Acute Relief of Exercise-Induced Bronchoconstriction by Inhaled Formoterol in Children With Persistent Asthma
Relief therapy is pivotal to any asthma management plan. The aims of such a therapy are rapid lung function improvement and preferably prolonged action with the option of repeated dosing without risk of side effects. In addition, bronchopro-tection against asthma triggers such as exercise is desired. add comment
Inhaled formoterol is a full (32-agonist. Onset of bronchodilation has been reported to be similar to that of terbutaline and salbutamol in both stable and acute severe asthma and with similar systemic activity. Increasing the dose of formoterol provides an increased therapeutic effect during asthma worsening, as the standard therapeutic dose is at the steep part of its dose-response curve.’ This allows repetitive dosing during days of exacerbations without concerns of safety and potentially increases the effect to the maximal level. In addition, single doses provide a sustained, significant bronchodilation and bronchoprotection over 8 to 12 h in contrast to the 2 to 4 h after short-acting (32-agonist (SABA) as assessed by methacholine challenge, exercise chal-lenge, and cold dry-air hyperventilation.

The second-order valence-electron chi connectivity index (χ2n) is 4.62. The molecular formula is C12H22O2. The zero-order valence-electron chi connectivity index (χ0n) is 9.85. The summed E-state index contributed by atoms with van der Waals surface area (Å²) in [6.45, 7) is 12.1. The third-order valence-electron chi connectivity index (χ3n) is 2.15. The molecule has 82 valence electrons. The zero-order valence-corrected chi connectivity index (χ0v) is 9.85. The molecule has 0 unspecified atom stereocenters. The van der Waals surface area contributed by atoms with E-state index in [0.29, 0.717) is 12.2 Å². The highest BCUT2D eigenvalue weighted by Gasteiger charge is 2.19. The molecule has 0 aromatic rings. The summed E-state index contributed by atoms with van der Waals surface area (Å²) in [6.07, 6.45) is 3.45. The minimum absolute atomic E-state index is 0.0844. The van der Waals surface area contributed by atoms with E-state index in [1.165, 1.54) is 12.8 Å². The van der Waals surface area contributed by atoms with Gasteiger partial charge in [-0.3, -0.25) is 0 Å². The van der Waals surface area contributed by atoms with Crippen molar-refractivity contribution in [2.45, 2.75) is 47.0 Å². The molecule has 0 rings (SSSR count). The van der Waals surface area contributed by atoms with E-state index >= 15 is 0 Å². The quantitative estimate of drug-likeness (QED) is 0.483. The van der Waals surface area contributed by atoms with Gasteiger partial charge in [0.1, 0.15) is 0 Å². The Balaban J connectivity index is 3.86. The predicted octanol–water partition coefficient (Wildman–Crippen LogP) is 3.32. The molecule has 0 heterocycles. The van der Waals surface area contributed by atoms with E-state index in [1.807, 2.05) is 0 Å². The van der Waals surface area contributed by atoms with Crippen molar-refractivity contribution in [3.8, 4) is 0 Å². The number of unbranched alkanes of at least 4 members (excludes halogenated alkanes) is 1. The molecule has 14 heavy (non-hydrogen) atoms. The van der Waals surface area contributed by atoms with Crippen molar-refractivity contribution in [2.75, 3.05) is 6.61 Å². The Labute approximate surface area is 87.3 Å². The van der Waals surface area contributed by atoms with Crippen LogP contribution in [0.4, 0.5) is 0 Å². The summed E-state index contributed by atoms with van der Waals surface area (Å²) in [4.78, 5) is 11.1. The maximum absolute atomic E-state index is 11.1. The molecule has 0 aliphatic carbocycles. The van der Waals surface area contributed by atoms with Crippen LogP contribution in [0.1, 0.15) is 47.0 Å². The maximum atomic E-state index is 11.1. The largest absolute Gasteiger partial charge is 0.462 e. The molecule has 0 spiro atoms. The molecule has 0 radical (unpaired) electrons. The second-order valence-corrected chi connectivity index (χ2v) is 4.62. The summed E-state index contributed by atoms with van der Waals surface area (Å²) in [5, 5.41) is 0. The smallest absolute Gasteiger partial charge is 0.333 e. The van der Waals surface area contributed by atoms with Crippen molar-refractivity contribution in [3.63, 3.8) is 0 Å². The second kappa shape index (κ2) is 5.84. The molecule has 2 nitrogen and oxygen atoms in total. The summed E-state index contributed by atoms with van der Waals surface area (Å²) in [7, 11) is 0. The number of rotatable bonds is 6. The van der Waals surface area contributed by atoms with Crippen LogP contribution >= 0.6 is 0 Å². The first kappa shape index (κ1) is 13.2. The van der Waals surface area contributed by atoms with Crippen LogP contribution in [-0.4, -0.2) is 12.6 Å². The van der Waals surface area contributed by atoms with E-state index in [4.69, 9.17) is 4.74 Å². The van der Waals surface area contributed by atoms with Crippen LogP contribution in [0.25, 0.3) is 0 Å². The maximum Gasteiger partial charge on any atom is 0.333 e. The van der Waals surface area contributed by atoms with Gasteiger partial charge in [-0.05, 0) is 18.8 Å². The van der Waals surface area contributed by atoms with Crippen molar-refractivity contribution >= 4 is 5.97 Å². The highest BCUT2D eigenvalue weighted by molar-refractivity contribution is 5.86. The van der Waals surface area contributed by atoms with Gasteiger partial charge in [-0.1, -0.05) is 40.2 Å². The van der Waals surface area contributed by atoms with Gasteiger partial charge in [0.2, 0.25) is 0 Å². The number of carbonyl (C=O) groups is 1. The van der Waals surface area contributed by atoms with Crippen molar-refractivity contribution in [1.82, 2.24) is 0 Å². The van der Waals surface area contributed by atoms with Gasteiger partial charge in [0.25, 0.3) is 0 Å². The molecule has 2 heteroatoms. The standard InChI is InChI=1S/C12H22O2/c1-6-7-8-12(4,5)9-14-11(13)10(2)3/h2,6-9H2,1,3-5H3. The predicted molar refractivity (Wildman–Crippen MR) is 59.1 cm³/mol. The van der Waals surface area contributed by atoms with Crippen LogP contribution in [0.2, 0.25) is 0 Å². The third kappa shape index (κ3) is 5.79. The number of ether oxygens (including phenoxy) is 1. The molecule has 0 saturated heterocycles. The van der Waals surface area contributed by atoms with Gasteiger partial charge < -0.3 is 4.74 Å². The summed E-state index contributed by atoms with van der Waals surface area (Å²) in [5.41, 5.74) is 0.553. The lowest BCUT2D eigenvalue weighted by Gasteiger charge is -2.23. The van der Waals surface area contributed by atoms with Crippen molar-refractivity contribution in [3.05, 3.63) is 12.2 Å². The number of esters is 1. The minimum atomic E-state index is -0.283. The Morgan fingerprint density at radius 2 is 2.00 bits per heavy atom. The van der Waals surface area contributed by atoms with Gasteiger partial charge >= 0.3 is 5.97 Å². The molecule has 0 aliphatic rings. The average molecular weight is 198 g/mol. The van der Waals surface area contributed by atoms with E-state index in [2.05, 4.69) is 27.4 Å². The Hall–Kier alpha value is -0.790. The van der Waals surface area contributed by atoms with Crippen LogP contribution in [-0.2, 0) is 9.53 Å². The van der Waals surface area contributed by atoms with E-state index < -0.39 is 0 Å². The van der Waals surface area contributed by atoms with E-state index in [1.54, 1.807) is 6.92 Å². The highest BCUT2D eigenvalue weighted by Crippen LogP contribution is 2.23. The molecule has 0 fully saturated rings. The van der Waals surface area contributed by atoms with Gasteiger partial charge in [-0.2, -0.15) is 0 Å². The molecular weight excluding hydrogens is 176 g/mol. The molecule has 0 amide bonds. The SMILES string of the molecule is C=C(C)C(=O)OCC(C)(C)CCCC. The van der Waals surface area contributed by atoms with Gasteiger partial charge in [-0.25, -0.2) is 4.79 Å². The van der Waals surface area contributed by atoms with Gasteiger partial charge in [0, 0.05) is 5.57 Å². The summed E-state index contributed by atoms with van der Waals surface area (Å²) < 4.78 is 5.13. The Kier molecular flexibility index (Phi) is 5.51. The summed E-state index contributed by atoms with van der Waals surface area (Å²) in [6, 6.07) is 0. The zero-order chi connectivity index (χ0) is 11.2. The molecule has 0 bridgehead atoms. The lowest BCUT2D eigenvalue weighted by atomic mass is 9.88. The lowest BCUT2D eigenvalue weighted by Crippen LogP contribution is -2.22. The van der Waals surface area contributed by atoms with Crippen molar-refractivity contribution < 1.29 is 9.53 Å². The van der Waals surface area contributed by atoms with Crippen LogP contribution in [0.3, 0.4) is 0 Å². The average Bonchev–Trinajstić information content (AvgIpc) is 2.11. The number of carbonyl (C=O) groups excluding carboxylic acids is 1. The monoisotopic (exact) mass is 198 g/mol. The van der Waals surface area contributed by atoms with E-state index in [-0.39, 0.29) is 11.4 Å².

This profile seems useful for relief therapy and superior to that of SABA, and therefore we previously suggested a reappraisal of the position of formoterol in pediatric asthma management. Indeed, in adult asthmatics the use of formoterol as relief therapy has since been reported to reduce exacerbation risk compared to the use of SABAs.
Exercise is one of the important triggers of asthma symptoms in children necessitating relief therapy, and adherence to prophylactic pre-exercise (32-agonist treatment in school children might be poor and rarely applicable for spontaneous activity in childhood. Therefore, to research a reappraised positioning of formoterol as rescue therapy in pediatric asthma, we have compared the potential of formot-erol and terbutaline for acute relief of exercise-induced bronchoconstriction (EIB) in children.